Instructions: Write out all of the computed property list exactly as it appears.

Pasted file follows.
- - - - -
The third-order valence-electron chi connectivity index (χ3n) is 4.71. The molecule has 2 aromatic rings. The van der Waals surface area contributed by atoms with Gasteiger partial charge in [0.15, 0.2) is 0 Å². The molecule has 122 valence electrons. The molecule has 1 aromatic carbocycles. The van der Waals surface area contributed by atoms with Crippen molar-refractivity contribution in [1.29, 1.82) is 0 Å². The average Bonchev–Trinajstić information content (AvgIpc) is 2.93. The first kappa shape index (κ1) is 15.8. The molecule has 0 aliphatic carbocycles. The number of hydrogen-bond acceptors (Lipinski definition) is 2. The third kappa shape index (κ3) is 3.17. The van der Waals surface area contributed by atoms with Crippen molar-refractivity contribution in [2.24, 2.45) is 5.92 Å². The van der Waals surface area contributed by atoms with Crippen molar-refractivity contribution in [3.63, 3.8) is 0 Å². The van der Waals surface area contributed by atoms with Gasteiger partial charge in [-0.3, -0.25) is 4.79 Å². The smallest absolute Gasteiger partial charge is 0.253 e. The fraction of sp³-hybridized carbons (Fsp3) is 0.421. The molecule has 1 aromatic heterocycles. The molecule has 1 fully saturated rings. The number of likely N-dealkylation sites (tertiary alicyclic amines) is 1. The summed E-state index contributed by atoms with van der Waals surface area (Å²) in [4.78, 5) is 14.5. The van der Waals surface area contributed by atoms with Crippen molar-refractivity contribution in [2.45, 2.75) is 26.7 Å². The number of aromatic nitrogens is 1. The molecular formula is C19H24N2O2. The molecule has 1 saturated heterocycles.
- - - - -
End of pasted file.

The third-order valence-electron chi connectivity index (χ3n) is 4.71. The molecule has 2 aromatic rings. The van der Waals surface area contributed by atoms with Gasteiger partial charge in [0.15, 0.2) is 0 Å². The molecule has 122 valence electrons. The molecule has 1 aromatic carbocycles. The van der Waals surface area contributed by atoms with Crippen molar-refractivity contribution in [1.29, 1.82) is 0 Å². The average Bonchev–Trinajstić information content (AvgIpc) is 2.93. The first kappa shape index (κ1) is 15.8. The molecule has 0 aliphatic carbocycles. The number of hydrogen-bond acceptors (Lipinski definition) is 2. The third kappa shape index (κ3) is 3.17. The van der Waals surface area contributed by atoms with Crippen molar-refractivity contribution in [2.24, 2.45) is 5.92 Å². The van der Waals surface area contributed by atoms with Crippen molar-refractivity contribution in [3.63, 3.8) is 0 Å². The van der Waals surface area contributed by atoms with Gasteiger partial charge in [-0.3, -0.25) is 4.79 Å². The smallest absolute Gasteiger partial charge is 0.253 e. The fraction of sp³-hybridized carbons (Fsp3) is 0.421. The molecule has 1 aromatic heterocycles. The molecule has 1 fully saturated rings. The number of likely N-dealkylation sites (tertiary alicyclic amines) is 1. The summed E-state index contributed by atoms with van der Waals surface area (Å²) in [4.78, 5) is 14.5. The van der Waals surface area contributed by atoms with Crippen molar-refractivity contribution in [2.45, 2.75) is 26.7 Å². The number of aromatic nitrogens is 1. The molecular formula is C19H24N2O2. The molecule has 1 saturated heterocycles.